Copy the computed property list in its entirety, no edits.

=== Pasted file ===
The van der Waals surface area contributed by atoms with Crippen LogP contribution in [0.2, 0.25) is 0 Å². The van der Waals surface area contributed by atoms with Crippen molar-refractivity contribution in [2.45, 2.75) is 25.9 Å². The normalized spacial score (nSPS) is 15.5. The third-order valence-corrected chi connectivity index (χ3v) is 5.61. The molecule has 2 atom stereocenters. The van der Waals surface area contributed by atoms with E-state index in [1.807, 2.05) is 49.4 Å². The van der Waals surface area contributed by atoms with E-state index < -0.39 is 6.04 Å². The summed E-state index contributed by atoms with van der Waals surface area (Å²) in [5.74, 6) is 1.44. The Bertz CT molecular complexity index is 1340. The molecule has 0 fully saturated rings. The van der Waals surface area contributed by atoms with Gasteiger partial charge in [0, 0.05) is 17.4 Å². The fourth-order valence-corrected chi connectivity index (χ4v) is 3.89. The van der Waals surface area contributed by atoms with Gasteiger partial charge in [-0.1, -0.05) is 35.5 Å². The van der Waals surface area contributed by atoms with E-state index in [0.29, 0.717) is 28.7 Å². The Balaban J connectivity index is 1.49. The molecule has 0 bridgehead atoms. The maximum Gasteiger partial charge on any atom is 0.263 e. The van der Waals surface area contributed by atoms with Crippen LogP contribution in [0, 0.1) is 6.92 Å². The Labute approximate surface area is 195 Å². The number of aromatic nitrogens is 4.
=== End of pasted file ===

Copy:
The van der Waals surface area contributed by atoms with Crippen LogP contribution in [0.2, 0.25) is 0 Å². The van der Waals surface area contributed by atoms with Crippen molar-refractivity contribution in [2.45, 2.75) is 25.9 Å². The normalized spacial score (nSPS) is 15.5. The third-order valence-corrected chi connectivity index (χ3v) is 5.61. The molecule has 2 atom stereocenters. The van der Waals surface area contributed by atoms with E-state index in [1.807, 2.05) is 49.4 Å². The van der Waals surface area contributed by atoms with E-state index < -0.39 is 6.04 Å². The summed E-state index contributed by atoms with van der Waals surface area (Å²) in [5.74, 6) is 1.44. The Bertz CT molecular complexity index is 1340. The molecule has 0 fully saturated rings. The van der Waals surface area contributed by atoms with Gasteiger partial charge in [0, 0.05) is 17.4 Å². The fourth-order valence-corrected chi connectivity index (χ4v) is 3.89. The van der Waals surface area contributed by atoms with Gasteiger partial charge in [-0.1, -0.05) is 35.5 Å². The van der Waals surface area contributed by atoms with E-state index in [0.29, 0.717) is 28.7 Å². The Balaban J connectivity index is 1.49. The molecule has 0 bridgehead atoms. The maximum Gasteiger partial charge on any atom is 0.263 e. The van der Waals surface area contributed by atoms with Crippen LogP contribution in [0, 0.1) is 6.92 Å². The Labute approximate surface area is 195 Å². The number of aromatic nitrogens is 4.